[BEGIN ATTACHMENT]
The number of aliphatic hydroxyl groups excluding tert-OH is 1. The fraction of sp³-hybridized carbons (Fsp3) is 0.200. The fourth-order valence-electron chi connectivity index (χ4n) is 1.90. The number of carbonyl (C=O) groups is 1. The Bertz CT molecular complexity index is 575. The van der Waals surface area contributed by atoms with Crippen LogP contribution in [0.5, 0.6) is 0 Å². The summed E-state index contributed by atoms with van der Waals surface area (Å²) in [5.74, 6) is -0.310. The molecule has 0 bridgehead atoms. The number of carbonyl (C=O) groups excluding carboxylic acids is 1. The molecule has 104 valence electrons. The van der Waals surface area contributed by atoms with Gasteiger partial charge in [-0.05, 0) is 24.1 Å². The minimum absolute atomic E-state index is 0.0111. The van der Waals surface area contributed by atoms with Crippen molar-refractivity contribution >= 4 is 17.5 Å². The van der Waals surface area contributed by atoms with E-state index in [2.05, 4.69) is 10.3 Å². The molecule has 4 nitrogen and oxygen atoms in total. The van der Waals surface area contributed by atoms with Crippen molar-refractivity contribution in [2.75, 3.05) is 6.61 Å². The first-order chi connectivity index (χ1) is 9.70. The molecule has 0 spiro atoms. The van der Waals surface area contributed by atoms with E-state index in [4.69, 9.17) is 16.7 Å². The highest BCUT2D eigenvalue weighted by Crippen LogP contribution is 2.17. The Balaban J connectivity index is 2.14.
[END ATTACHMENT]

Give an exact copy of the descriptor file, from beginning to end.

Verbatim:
The number of aliphatic hydroxyl groups excluding tert-OH is 1. The fraction of sp³-hybridized carbons (Fsp3) is 0.200. The fourth-order valence-electron chi connectivity index (χ4n) is 1.90. The number of carbonyl (C=O) groups is 1. The Bertz CT molecular complexity index is 575. The van der Waals surface area contributed by atoms with Crippen LogP contribution in [0.5, 0.6) is 0 Å². The summed E-state index contributed by atoms with van der Waals surface area (Å²) in [5.74, 6) is -0.310. The molecule has 0 bridgehead atoms. The number of carbonyl (C=O) groups excluding carboxylic acids is 1. The molecule has 104 valence electrons. The van der Waals surface area contributed by atoms with Gasteiger partial charge in [-0.05, 0) is 24.1 Å². The minimum absolute atomic E-state index is 0.0111. The van der Waals surface area contributed by atoms with Crippen molar-refractivity contribution >= 4 is 17.5 Å². The van der Waals surface area contributed by atoms with E-state index in [2.05, 4.69) is 10.3 Å². The molecule has 4 nitrogen and oxygen atoms in total. The van der Waals surface area contributed by atoms with Crippen molar-refractivity contribution in [2.75, 3.05) is 6.61 Å². The first-order chi connectivity index (χ1) is 9.70. The molecule has 0 spiro atoms. The van der Waals surface area contributed by atoms with E-state index in [4.69, 9.17) is 16.7 Å². The highest BCUT2D eigenvalue weighted by Crippen LogP contribution is 2.17. The Balaban J connectivity index is 2.14.